If you own your own business (not a corporation), you are considered to be self-employed, and you must pay self-employment taxes. These self-employment taxes are taxes paid by self-employed individuals to the Social Security Administration, for Social Security and Medicare. But there's more to this subject than that. In this article, we'll discuss how self-employment taxes are calculated, what they are based on, and how they affect business owners in various types of businesses, and family-owned businesses.
The IRS says:
You are self-employed if either of the following applies to you:
- You carry on a trade or business as a sole proprietor; or
- You are a member of a partnership or limited liability company that files a Form 1065, U.S. Return of Partnership, that carries on a trade or business.
As usual, there's more to it than this simple statement. Read more to determine if you are self-employed.
Self-employment taxes are taxes paid to the Social Security Administration for Social Security and Medicare eligibility. The amount of these taxes is based on net earnings from self-employment (business ownership), for a business which is not a corporation. The tax rate is similar to the rate employers and employees pay together for FICA taxes.
The self-employment tax rate is 15.3% on net earnings from employment, but the Social Security portion of this tax is capped at the Social Security maximum income each year.
In attempt to boost taxpayer income - and thus encourage spending - the Tax Relief Act, signed by President Obama in December 2010, reduces withholding for employees. This reduction is an attempt to stimulate consumer spending and get the economy back on track.
In addition to this reduction in employee withholding, self-employment taxes (Social Security and Medicare) have also been reduced by 2%. Self-employed persons, who pay both halves of the Social Security tax through the self-employment tax, will pay a combined rate of 10.4% (the employer's 6.2% plus the employee's 4.2% rates), instead of the 12.4% rate in past years.
Self-employment taxes and employment taxes are essentially the same thing. They both are taxes for Social Security and Medicare, based on earnings from self-employment or employment, and the rates are essentially the same. But there are some slight differences you should know about.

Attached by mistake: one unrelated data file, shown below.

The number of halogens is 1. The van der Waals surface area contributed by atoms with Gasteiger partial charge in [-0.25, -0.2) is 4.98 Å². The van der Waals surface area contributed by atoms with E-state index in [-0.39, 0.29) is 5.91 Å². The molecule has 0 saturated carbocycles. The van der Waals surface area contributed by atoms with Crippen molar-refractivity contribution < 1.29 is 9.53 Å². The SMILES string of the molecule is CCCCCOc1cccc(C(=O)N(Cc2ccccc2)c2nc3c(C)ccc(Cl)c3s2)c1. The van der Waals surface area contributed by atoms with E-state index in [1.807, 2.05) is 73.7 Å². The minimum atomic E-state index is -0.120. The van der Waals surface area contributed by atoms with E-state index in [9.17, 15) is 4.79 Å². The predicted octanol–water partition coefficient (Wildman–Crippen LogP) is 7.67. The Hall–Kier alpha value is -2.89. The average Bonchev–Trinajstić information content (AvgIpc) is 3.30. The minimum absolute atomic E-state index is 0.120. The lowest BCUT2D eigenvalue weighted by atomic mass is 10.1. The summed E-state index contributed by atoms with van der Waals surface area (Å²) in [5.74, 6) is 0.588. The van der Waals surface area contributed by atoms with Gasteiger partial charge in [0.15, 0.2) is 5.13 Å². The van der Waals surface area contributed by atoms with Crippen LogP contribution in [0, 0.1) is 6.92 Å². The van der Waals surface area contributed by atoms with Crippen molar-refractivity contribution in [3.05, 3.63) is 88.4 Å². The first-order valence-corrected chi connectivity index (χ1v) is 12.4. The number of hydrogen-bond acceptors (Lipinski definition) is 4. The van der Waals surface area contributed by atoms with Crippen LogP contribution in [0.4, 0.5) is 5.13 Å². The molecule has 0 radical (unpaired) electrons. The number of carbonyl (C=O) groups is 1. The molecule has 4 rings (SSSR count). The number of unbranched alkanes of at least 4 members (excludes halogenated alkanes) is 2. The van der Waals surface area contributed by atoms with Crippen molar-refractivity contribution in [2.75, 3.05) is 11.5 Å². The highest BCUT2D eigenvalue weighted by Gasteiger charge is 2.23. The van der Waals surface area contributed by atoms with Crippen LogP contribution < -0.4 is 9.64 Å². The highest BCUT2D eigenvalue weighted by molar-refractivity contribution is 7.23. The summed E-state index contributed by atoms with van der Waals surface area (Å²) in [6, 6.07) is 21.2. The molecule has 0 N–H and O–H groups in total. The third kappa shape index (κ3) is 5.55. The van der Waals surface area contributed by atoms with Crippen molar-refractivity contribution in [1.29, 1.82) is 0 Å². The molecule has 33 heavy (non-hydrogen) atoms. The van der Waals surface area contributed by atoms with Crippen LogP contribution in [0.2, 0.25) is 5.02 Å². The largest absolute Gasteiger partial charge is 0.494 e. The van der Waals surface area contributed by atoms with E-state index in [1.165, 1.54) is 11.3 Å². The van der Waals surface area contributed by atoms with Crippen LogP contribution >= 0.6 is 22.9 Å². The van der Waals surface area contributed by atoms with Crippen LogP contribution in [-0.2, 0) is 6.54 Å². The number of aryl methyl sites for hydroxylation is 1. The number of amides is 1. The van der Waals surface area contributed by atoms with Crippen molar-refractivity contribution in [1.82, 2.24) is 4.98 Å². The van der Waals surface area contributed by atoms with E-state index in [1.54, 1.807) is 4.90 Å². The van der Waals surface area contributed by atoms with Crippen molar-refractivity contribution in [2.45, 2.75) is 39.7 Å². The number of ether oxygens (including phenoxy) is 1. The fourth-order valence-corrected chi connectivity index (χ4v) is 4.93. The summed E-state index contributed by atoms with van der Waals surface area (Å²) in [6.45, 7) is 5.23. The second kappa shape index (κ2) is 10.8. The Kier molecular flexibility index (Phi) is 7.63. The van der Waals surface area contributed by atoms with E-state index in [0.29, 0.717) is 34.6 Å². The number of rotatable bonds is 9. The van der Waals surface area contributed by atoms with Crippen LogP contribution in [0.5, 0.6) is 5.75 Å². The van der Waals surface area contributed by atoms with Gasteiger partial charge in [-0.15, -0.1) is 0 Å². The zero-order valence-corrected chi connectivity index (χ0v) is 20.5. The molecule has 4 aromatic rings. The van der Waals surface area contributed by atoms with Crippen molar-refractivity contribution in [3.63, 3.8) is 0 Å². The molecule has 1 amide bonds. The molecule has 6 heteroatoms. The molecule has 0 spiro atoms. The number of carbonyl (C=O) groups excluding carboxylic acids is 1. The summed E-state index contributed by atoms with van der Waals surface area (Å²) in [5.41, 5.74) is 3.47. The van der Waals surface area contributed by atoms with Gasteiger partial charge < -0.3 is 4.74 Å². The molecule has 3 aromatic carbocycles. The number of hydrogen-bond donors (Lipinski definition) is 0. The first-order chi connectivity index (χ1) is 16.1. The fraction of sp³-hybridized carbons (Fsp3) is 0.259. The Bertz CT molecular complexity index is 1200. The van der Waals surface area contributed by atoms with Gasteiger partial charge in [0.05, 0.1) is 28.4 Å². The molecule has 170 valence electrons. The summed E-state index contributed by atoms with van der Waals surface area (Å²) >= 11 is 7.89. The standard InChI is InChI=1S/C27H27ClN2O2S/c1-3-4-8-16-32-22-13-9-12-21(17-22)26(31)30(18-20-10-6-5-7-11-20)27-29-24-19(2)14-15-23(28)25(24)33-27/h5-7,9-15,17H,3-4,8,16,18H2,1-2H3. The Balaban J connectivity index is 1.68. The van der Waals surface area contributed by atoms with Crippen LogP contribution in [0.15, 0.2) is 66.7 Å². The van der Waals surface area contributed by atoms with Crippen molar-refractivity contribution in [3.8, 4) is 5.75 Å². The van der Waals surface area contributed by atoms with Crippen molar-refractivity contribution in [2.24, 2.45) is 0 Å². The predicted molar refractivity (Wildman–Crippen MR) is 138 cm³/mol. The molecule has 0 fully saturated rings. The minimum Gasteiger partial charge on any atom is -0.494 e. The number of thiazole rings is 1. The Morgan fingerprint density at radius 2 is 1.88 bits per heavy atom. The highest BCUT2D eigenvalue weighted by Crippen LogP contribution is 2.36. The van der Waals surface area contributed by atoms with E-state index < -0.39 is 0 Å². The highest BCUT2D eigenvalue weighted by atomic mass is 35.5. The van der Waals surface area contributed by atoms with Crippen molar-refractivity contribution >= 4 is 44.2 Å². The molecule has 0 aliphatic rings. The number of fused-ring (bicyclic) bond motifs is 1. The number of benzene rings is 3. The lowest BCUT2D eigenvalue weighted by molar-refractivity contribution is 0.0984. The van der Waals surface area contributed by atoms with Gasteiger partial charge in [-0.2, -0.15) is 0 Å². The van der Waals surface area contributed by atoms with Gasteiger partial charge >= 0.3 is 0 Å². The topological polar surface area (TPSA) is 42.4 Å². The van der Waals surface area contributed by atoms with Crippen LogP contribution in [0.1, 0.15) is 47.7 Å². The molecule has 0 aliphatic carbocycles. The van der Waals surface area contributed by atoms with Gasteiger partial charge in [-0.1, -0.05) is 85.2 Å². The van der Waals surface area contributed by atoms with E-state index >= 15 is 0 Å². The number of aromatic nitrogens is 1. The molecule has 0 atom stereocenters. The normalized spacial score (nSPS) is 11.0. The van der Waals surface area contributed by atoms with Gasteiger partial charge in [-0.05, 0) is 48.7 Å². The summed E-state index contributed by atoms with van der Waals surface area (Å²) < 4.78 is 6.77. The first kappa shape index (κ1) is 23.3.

Self-employed business owners, just like employees and their employers, pay Social Security and Medicare taxes based on income. In the case of self-employed individuals, the income is from business profits. The Self-Employment Contributions Act (SECA) defines the requirements for paying this tax.
The amount of self-employment taxes a business owner must pay are determined using Schedule SE. The net earnings ("profit") from the business are the basis for this calculation.
Your self-employment taxes are added to your income taxes on your personal income tax return.
Net earnings are calculated generally by starting with gross income from the business and subtracting deductions and depreciation allowances. This general calculation differs slightly depending on the business type.
If you are a sole proprietor, member of an LLC, or a partner in a partnership, you are considered to be self-employed, and your portion of earnings from your business is subject to self-employment tax. This article gives details on each of these business types.
If you are self-employed and also an employee of someone else, both incomes are included to determine the total amount of Social Security and Medicare tax you must pay. Employment income is considered first; an example is included in this article.
Help is available from the Social Security Administration, the IRS, and your friendly local tax advisor. You can also ask a question on the Forum.